Venous thromboembolism and inherited thrombophilia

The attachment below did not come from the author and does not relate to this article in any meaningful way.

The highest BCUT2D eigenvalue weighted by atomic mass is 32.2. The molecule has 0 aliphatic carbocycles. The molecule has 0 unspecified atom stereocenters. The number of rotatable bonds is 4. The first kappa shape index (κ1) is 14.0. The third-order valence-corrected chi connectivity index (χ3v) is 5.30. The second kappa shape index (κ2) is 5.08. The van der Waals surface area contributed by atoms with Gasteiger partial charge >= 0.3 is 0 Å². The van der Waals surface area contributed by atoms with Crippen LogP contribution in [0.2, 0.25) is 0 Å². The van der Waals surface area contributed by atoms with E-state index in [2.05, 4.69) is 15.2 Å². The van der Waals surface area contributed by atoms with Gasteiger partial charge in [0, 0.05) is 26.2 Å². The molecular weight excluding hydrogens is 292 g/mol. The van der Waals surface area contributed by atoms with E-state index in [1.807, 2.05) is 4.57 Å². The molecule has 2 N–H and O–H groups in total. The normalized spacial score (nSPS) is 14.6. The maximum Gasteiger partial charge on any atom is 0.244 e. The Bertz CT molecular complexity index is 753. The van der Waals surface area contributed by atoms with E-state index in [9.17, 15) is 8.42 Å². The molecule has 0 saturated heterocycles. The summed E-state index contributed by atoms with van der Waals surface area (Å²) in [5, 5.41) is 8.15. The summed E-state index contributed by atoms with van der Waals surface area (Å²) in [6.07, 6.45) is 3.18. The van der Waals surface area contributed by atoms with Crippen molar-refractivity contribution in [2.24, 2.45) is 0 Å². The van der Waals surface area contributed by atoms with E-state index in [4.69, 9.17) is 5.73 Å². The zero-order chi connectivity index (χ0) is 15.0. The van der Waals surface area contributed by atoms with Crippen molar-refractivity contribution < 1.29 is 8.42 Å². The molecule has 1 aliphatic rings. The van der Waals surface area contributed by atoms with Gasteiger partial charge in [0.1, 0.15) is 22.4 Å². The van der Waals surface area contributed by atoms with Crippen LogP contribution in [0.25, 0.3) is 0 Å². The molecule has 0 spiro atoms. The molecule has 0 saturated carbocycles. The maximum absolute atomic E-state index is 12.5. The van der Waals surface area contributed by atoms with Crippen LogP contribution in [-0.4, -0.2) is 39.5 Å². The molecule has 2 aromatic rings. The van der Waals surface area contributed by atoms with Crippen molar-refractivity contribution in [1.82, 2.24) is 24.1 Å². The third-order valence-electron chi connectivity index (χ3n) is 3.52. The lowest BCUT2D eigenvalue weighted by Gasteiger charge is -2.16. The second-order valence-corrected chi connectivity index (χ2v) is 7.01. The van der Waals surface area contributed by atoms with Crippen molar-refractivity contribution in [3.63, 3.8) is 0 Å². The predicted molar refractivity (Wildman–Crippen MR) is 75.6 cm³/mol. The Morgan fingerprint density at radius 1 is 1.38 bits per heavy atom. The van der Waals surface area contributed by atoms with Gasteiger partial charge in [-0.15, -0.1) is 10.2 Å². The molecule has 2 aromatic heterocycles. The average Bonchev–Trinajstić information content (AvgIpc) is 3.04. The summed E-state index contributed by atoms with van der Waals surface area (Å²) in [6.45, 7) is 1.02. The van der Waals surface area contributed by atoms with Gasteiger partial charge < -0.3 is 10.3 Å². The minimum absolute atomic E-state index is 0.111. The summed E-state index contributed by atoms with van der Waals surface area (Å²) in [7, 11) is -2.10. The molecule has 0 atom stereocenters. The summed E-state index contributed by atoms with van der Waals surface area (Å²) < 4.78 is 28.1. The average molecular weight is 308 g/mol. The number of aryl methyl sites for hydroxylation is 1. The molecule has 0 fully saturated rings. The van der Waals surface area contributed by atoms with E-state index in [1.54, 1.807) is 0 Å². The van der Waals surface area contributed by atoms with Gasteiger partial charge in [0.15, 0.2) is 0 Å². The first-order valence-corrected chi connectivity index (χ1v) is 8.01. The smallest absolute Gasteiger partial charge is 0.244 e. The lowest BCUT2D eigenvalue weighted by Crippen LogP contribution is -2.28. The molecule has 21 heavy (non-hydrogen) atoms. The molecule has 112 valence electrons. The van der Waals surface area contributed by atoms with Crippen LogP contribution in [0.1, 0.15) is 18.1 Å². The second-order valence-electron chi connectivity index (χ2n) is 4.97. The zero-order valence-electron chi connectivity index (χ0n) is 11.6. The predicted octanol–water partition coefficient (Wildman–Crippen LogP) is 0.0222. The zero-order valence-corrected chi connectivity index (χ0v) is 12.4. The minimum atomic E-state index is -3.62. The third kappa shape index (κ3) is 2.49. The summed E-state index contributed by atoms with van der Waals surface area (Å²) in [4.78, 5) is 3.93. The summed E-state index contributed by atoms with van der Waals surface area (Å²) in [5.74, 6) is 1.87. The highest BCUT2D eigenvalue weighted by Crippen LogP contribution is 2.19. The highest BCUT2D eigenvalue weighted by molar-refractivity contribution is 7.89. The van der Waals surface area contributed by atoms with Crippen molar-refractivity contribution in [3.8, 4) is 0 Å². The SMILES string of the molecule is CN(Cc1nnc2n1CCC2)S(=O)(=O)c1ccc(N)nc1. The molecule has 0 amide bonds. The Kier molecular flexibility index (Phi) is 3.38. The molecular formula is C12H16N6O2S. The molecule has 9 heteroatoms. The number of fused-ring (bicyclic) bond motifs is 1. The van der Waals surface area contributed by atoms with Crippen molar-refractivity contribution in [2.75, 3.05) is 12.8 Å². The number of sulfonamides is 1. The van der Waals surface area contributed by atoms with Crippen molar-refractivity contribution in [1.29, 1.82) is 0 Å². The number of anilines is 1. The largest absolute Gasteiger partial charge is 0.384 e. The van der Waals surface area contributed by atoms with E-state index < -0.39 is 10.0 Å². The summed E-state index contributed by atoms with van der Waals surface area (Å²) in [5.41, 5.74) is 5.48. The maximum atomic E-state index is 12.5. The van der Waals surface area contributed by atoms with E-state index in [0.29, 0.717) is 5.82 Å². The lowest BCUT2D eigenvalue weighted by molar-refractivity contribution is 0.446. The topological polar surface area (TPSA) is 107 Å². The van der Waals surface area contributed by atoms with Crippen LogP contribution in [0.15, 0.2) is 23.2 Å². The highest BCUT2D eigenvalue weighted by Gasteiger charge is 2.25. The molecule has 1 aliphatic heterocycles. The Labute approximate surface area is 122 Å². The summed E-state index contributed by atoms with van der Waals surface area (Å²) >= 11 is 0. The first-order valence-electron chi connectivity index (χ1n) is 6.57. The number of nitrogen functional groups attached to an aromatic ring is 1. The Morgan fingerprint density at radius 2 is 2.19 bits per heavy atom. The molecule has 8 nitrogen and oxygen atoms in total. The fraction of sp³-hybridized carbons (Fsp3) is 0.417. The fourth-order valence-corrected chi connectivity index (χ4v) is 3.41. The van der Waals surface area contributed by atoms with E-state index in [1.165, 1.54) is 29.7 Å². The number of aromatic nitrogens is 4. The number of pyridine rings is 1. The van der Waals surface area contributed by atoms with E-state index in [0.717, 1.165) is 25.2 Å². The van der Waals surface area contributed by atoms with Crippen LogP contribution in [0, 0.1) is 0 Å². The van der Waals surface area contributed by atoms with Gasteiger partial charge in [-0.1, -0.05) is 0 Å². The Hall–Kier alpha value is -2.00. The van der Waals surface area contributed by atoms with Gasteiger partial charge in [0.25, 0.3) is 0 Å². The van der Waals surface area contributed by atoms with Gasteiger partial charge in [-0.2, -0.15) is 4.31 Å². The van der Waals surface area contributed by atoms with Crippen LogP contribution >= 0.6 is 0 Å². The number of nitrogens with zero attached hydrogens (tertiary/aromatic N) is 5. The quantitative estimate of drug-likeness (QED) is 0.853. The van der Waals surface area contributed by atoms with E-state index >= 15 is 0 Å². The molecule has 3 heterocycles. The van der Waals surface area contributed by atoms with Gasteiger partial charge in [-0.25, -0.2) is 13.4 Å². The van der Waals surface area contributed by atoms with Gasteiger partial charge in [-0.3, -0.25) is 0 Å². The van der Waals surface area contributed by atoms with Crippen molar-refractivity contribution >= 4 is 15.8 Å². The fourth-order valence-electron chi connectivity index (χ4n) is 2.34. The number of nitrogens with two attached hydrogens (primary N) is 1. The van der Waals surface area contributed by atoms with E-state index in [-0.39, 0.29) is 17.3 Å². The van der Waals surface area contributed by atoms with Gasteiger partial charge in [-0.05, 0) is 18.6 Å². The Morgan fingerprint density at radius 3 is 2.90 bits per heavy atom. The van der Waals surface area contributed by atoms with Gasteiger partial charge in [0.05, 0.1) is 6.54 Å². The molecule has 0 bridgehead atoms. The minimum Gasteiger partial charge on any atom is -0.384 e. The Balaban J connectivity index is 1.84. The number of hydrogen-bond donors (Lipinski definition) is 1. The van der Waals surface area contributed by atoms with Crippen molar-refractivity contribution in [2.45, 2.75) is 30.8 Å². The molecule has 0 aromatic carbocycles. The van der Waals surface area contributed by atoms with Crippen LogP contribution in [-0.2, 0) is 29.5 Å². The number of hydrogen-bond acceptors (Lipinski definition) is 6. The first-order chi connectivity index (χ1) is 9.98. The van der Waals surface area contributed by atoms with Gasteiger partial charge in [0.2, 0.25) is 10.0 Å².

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Inherited thrombophilia is a genetic tendency to venous thromboembolism. Coagulation abnormalities are common in the general population and therefore will present spontaneously in some individuals. Patients with a family history of thrombosis are at an increased risk for a mutation. Factor V Leiden and the prothrombin, G20210A mutation the commonest inherited risk factors for thrombosis, are associated with an increased risk of venous thromboembolism. These causes of thrombophilia increase the risk of venous thromboembolism recurrence. Deficiencies in protein C, protein S, and antithrombin-Ill account for most of the remaining cases of thrombophilia. Inherited thrombophilia should be suspected in patients with one or more of the following clinical features: idiopathic thrombosis, thrombosis at a young age, recurrent thrombosis, and thrombosis at an unusual site. Reliable assays are now available to test for the presence of the various causes of inherited thrombophilia.